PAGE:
[Here is the speech I intend to give later today at the CCPA workshop on ‘Canada: How can we avoid a lost decade?’ ]
If everything is (as economists seem to believe) relative, then Canada is doing reasonably well in the aftermath of the Crash of 2008. Its governing politicians are, of course, stretching credulity when congratulating themselves for having overseen a complete recovery (since neither GDP per capita nor the employment rate has recovered to their 2008 levels). Nevertheless, one can see what gives them the green light to boast so rashly: Canada is growing again and a significant part of the losses inflicted upon its social economy by the Crash, and the following Recession, have been pulled back from the abyss.
Our workshop today ought to be about a lot more than measurement of where Canada is today relative to its 2008 position. Let’s just settle on a vague consensus that, while the country is growing again, it is doing so slowly and has not, yet, managed to recover fully. The jobs it has regained are both fewer than necessary (to bring employment levels back up to 2008 standards) and poorer quality-wise.
With this issue settled, we should immediately turn to the pressing questions of the day. There are at least three such questions:
- How do we interpret Canada’s recent performance within a context of the global evolution of the Crisis?
- What lessons are there to be learnt from this analysis regarding the policies that the Canadian government must implement domestically
- In view of Canada’s G20 membership, and disproportionately loud voice in the other pivotal international fora, what should Canada’s position be in the global and regional economic policy debates?
I shall discuss these one at a time:
1. How do we interpret Canada’s recent performance within a context of the global evolution of the Crisis?
To gain a feel of why the Canadian economy behaved the way it did, after 2008, it is important to select a group of comparable countries. If one simply wants to offer a triumphalist take on Canada’s sterling performance, then compare it with Greece, Spain, or some other basket case of the world economy. But if one wants to extract maximum explanatory power from the comparison, I think that Australia and New Zealand are the clear options.
Besides the cultural proximity to the two Oceanic nations, Canada shares with them an impressively similar input-output matrix as well as a comparable position in the network of international trade. Canada and Australia, to narrow the comparison down a little, are resource-rich countries whose land provides the value-added which powers similar welfare systems and similar small but quite dynamic technology sectors.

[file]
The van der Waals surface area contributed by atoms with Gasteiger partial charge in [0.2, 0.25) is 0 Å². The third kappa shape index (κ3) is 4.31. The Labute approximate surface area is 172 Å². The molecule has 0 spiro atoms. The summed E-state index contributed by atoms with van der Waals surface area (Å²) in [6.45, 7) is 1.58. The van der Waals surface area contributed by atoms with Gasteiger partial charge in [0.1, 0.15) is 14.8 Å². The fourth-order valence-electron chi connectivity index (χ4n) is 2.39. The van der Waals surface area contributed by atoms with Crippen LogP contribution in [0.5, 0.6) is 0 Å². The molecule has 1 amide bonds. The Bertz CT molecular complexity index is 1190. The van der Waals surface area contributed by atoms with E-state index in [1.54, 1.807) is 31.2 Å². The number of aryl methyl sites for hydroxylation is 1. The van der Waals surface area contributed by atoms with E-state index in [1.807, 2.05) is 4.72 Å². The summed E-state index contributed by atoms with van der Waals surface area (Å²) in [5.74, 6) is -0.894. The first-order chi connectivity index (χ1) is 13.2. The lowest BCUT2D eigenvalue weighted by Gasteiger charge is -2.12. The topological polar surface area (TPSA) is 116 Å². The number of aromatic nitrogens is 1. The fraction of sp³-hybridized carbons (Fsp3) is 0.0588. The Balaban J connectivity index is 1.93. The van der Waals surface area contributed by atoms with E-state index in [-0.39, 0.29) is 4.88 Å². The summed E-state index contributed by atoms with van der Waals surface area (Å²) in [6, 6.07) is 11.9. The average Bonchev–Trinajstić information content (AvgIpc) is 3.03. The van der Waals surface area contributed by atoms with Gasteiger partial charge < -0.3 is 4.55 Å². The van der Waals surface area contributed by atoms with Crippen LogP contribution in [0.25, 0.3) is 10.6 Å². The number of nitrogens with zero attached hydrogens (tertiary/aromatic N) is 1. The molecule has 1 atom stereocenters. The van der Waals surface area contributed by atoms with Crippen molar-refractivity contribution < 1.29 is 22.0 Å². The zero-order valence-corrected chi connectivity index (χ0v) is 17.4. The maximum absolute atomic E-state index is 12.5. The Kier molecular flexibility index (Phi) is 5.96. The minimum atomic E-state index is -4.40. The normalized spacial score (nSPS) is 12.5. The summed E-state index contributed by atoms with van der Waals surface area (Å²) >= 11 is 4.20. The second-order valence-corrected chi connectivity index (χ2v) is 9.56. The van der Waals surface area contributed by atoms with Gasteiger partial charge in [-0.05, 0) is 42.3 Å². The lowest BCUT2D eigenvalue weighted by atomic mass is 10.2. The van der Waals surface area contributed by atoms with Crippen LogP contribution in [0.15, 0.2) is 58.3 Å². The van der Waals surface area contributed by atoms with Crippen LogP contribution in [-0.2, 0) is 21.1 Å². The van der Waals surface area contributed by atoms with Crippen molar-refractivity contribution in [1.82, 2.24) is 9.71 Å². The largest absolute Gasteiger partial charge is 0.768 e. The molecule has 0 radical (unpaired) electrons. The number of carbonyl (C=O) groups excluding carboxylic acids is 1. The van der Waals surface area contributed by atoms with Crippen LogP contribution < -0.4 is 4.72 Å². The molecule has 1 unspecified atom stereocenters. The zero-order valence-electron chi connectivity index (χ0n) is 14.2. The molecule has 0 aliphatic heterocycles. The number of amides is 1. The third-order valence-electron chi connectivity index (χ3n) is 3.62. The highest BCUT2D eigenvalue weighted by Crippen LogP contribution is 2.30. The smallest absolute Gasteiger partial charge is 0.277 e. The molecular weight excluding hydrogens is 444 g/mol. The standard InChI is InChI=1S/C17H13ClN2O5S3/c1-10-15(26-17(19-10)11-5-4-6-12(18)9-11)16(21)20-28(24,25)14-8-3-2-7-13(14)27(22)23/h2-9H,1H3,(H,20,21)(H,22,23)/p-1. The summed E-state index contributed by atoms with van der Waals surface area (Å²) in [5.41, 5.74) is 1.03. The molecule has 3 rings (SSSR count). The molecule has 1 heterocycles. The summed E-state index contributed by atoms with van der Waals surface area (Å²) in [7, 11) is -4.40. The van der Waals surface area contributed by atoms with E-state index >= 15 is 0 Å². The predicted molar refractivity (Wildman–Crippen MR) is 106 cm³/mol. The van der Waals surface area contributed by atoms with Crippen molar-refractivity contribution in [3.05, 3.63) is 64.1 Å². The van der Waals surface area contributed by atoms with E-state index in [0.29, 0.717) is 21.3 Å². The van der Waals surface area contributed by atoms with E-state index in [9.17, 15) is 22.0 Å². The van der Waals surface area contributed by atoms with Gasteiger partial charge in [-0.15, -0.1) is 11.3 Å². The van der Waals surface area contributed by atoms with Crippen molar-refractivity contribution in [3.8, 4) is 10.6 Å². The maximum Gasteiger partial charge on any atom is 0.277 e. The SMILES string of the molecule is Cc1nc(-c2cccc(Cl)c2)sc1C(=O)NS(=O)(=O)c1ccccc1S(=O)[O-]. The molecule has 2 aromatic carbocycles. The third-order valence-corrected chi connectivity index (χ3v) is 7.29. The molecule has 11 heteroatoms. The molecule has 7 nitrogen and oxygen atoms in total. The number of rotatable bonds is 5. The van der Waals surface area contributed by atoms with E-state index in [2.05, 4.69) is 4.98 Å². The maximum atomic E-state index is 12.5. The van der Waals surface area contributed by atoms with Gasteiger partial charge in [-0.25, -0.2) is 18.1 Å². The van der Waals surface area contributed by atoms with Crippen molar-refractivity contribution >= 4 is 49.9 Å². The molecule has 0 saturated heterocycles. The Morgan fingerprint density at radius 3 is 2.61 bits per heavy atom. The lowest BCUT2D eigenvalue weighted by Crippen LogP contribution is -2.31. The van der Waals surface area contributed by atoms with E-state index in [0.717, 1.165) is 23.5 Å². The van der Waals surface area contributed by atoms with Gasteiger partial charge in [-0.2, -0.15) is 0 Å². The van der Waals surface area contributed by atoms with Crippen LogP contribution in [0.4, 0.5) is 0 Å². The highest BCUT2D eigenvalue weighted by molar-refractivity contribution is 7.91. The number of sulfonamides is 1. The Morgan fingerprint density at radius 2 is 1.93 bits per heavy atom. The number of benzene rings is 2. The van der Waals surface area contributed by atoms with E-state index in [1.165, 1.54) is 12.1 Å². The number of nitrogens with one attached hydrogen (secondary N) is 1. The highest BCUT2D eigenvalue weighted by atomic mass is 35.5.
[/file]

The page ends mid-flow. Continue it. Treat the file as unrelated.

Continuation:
Following the Crash of 2008, Oceania and Canada had reason to congratulate themselves for their banking systems. For unlike Wall Street, the City of London, and indeed the inane european banks, Canada’s and Australia’s banks, largely due to a sensible regulatory regime, did not fall prey to the implosion of the synthesised derivatives swindle. As a result, these two federal states’ public finances did not have to sustain the massive banking bailouts that put extraordinary pressure on states elsewhere.
To boot, both nations (Canada and Australia) found themselves the beneficiaries of China’s gargantuan fiscal stimulus, the purpose of which was to maintain Chinese growth at a time when the bottom was falling out of its export markets. While neither Australia nor Canada managed to escape unscathed, China’s success in, at least temporarily, maintaining their factories’ production at full capacity (indeed adding in the process brand new infrastructural works) provided the two Commonwealth countries the springboard from which to begin, after a short, sharp fall, the process of gradual recovery. In short, Canada and Australia rode the coattails of a remarkable Keynesian stimulus that has been ongoing in China.
After the Crash of 2008, the world effectively split up in three regions:
(a) The imploding metropolis (US, Britain and the EU)
(b) China (and to a lesser extent India)
(c) The rest of the emerging economies
The first group had been the locus of financialisation prior to 2008 and, thus, the segment of the global economy in which the pyramids of private (or toxic) money were generated (created by Wall Street, the City and the European banks). Thence, that very peculiar form of money flowed out into the rest of the world, creating wave upon wave of imbalanced yet roaring growth. When the created pyramids of private money burned down, these countries began to melt down too. It started in the guts of their financial system, moved out to the public debt sector (once the states rushed in to save the banks) while, simultaneously, the contagion hit the real economy (via the credit system that went into a prolonged spasm).